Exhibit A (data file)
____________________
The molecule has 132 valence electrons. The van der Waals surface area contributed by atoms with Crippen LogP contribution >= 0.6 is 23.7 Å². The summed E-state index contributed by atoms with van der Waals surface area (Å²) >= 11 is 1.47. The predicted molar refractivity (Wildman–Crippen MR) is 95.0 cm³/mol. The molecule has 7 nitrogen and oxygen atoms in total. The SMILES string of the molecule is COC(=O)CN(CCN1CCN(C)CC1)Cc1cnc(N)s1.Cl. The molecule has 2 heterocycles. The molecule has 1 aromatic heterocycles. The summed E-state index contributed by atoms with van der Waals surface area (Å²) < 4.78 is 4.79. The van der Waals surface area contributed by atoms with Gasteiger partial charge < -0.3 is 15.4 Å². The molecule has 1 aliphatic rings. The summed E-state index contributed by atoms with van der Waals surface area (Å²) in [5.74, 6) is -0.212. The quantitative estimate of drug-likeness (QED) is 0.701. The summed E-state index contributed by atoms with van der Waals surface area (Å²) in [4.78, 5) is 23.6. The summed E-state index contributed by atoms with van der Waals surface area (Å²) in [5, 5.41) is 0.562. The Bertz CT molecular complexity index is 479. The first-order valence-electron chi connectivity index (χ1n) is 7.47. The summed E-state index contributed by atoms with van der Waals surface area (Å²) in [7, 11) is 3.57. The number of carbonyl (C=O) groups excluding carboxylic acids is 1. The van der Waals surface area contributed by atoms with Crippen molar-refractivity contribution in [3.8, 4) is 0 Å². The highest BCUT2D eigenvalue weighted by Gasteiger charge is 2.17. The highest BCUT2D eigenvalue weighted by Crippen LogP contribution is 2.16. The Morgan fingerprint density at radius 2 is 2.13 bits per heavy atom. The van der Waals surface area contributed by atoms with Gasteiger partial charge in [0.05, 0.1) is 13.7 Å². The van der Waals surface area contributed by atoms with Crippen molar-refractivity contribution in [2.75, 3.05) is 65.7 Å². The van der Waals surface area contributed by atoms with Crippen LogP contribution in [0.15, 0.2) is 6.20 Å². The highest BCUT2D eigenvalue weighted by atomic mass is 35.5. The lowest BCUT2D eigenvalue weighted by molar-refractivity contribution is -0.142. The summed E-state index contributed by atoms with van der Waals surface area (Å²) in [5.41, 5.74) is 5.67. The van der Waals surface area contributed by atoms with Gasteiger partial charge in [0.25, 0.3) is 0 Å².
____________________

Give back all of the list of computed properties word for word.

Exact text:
The molecule has 132 valence electrons. The van der Waals surface area contributed by atoms with Crippen LogP contribution >= 0.6 is 23.7 Å². The summed E-state index contributed by atoms with van der Waals surface area (Å²) >= 11 is 1.47. The predicted molar refractivity (Wildman–Crippen MR) is 95.0 cm³/mol. The molecule has 7 nitrogen and oxygen atoms in total. The SMILES string of the molecule is COC(=O)CN(CCN1CCN(C)CC1)Cc1cnc(N)s1.Cl. The molecule has 2 heterocycles. The molecule has 1 aromatic heterocycles. The summed E-state index contributed by atoms with van der Waals surface area (Å²) < 4.78 is 4.79. The van der Waals surface area contributed by atoms with Gasteiger partial charge < -0.3 is 15.4 Å². The molecule has 1 aliphatic rings. The summed E-state index contributed by atoms with van der Waals surface area (Å²) in [5.74, 6) is -0.212. The quantitative estimate of drug-likeness (QED) is 0.701. The summed E-state index contributed by atoms with van der Waals surface area (Å²) in [4.78, 5) is 23.6. The summed E-state index contributed by atoms with van der Waals surface area (Å²) in [5, 5.41) is 0.562. The Bertz CT molecular complexity index is 479. The first-order valence-electron chi connectivity index (χ1n) is 7.47. The summed E-state index contributed by atoms with van der Waals surface area (Å²) in [7, 11) is 3.57. The number of carbonyl (C=O) groups excluding carboxylic acids is 1. The van der Waals surface area contributed by atoms with Crippen molar-refractivity contribution in [3.8, 4) is 0 Å². The highest BCUT2D eigenvalue weighted by Gasteiger charge is 2.17. The highest BCUT2D eigenvalue weighted by Crippen LogP contribution is 2.16. The Morgan fingerprint density at radius 2 is 2.13 bits per heavy atom. The van der Waals surface area contributed by atoms with Gasteiger partial charge in [0.05, 0.1) is 13.7 Å². The van der Waals surface area contributed by atoms with Crippen molar-refractivity contribution in [2.75, 3.05) is 65.7 Å². The van der Waals surface area contributed by atoms with Crippen LogP contribution in [0.15, 0.2) is 6.20 Å². The highest BCUT2D eigenvalue weighted by atomic mass is 35.5. The lowest BCUT2D eigenvalue weighted by molar-refractivity contribution is -0.142. The summed E-state index contributed by atoms with van der Waals surface area (Å²) in [5.41, 5.74) is 5.67. The van der Waals surface area contributed by atoms with Gasteiger partial charge in [0.25, 0.3) is 0 Å².